I am keeping my starter in the fridge for about two weeks now.
Do I need to feed it? How long can I keep it there?
I've left my starter in the refrigerator for fairly long periods measured in months. However, before I intend to store it away for a long period like that, I would give it a feeding, and thicken it up to at least a thick paste or even a firm dough consistency, then refrigerate immediately or at least before it has doubled in volume, say within a few hours.
You can leave it in the refrigerator without feeding it. When you do take it out of the refrigerator after a period of storage, feed it as you normally would, keeping it out on the counter at room temperature. Continue to feed it and let it rise repeatedly at room temperature each time it ripens, until the starter is fully vigorous, as it would need to be if you were to make bread with it. After it has been fully revived with repeated room temperature feedings, you can again go through the steps to store it away.
What you shouldn't do is feed it while it is in the refrigerator, i.e. you shouldn't take it out of the refrigerator, feed it, and put it back in the refrigerator immediately. The culture slowly dies out in the refrigerator, although it takes a long time. So, if you just put it back into the refrigerator cold and fed, the culture will be diluted and also have no chance to bounce back to full strength, which can only happen at warmer temperatures. That will dilute the culture without allowing the population to grow back to full strength and will eventually result in culture death if you were to continue to repeatedly feed it in the refrigerator.
Thanks for the info Bill,
I fed it before I put it in the fridge, the water did separate though and is on top of the flour mixture. Is this bad?
I hope it did not die.
What type of starter is it in terms of hydration and flour type? Is it more like a soup, a paste, or a dough, in other words, and is it fed with white flour, WW, rye, or other? They all behave a little differently.
I don't think it's necessarily a problem that it has liquid on top, especially if it is a starter of a more soupy consistency, as opposed to firm. If the liquid is very dark or orange or pink or some other weird color, or if it smells really bad, then you may have a problem. If it just smells sour and alcolholic, then it's probably normal.
The best way to tell if it's OK is to feed it. My normal routine these days with a white flour starter would be to feed 5g of starter with 22g of water and 25g of flour , let rise at room temperature, and repeat about every 12 hours. Normally, it would fully revive in just a couple of feedings, i.e. in about 24 hours it should be rising normally and show normal signs of vigorous bubbling and activity.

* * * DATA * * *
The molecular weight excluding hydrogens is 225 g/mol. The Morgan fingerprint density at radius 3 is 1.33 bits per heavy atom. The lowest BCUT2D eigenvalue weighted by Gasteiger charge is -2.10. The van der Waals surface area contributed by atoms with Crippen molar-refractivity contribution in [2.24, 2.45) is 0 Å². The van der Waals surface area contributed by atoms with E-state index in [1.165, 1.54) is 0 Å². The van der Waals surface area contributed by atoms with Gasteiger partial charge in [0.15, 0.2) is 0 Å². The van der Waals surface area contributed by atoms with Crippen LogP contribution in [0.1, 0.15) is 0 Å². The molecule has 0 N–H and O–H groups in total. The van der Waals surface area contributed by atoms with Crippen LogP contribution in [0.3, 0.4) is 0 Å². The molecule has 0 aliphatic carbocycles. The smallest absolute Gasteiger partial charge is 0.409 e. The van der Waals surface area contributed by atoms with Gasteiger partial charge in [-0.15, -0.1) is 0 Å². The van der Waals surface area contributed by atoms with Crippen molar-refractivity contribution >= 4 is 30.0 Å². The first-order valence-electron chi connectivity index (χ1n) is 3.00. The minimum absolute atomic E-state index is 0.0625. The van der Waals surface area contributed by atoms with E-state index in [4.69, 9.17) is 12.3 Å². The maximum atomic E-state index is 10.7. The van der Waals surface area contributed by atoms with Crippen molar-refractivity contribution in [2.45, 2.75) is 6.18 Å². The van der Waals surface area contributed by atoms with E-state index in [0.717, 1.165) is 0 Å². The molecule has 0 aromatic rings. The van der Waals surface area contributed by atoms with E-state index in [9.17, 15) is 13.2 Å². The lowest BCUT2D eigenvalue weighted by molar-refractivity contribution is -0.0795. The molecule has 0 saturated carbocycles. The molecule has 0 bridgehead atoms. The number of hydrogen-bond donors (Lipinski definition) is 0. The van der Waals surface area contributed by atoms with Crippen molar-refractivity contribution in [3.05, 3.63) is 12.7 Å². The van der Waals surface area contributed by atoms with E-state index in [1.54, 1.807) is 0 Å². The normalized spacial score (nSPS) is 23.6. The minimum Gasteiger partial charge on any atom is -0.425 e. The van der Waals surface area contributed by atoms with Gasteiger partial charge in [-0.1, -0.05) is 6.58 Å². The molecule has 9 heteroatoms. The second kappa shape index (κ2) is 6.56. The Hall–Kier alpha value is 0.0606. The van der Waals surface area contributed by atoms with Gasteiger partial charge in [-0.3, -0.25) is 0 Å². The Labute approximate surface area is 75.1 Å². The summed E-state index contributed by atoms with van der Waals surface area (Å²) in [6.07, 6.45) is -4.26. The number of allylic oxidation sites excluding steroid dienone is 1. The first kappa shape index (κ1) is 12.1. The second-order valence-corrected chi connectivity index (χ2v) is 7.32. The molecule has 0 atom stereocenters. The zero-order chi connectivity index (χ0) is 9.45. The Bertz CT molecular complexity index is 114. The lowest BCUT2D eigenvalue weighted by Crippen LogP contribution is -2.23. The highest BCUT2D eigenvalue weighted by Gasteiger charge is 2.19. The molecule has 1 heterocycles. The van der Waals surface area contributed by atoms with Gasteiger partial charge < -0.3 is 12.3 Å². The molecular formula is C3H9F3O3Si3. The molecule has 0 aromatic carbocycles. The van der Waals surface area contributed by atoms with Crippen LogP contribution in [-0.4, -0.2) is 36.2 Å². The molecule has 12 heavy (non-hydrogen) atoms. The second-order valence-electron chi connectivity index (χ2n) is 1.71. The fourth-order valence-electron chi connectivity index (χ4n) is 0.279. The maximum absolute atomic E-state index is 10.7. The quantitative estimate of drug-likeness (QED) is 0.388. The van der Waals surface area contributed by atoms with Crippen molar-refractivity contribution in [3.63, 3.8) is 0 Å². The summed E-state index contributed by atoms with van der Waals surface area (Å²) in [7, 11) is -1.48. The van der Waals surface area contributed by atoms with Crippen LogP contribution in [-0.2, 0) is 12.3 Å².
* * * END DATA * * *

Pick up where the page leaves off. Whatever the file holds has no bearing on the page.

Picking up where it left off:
I think in volume that would be like feeding 1 teaspoon of starter with 2 tablespoons of water and 3 to 4 tablespoons of flour. Stir up and let rise for about 12 hours at room temperature. With that schedule and feeding ratio it should probably double in about 6-7 hours, but you can let it ripen for a total of about 12 and get good results, at least with my starter. Starters vary in speed of fermentation, so you have to see if seems to be healthy feeding it with that schedule.
Good luck. Hopefully, it's fine. If not, just keep feeding it as above for a few days, maybe adding in a little sprinkle of very fresh whole rye or whole wheat with each feeding, and it should come back to life.
It's starter I made from grapes, using the Nancy Silverton book. It is a white starter, the reason I put it in the refrigerator is because I am working with rye starter now (Dan Leader). I do have a backup of my white starter though. I feed a small portion of it while the rest stays in the fridge. I use 16 g of starter, 30 g water and 34 g flour. I found this on this board. And I have stored some dried starter in a sealed plastic bag as well, so two backups actually.
I just smelled the one in the refrigerator and it smells lightly sour, so I am guessing this is a good sign and I guess I do not need to worry.
Thanks a lot for the info guys!
That feeding ratio is fine, too. It's just going to rise in less time, more like 4-5 hours to double and 8 hours to be ripe. It probably would work well to be fed every 8 hours at that feeding ratio at 75F, but it would probably be fine fed every 12 hours, too. I've found that the 5g, 22g, 25g works well at 75F for every 12 hour feedings maintaining the starter at room temperature, which I've been doing lately. I haven't been traveling, so I don't really use refrigeration much right now. Starters vary in speed of the rise, so yours may have different timing than I do.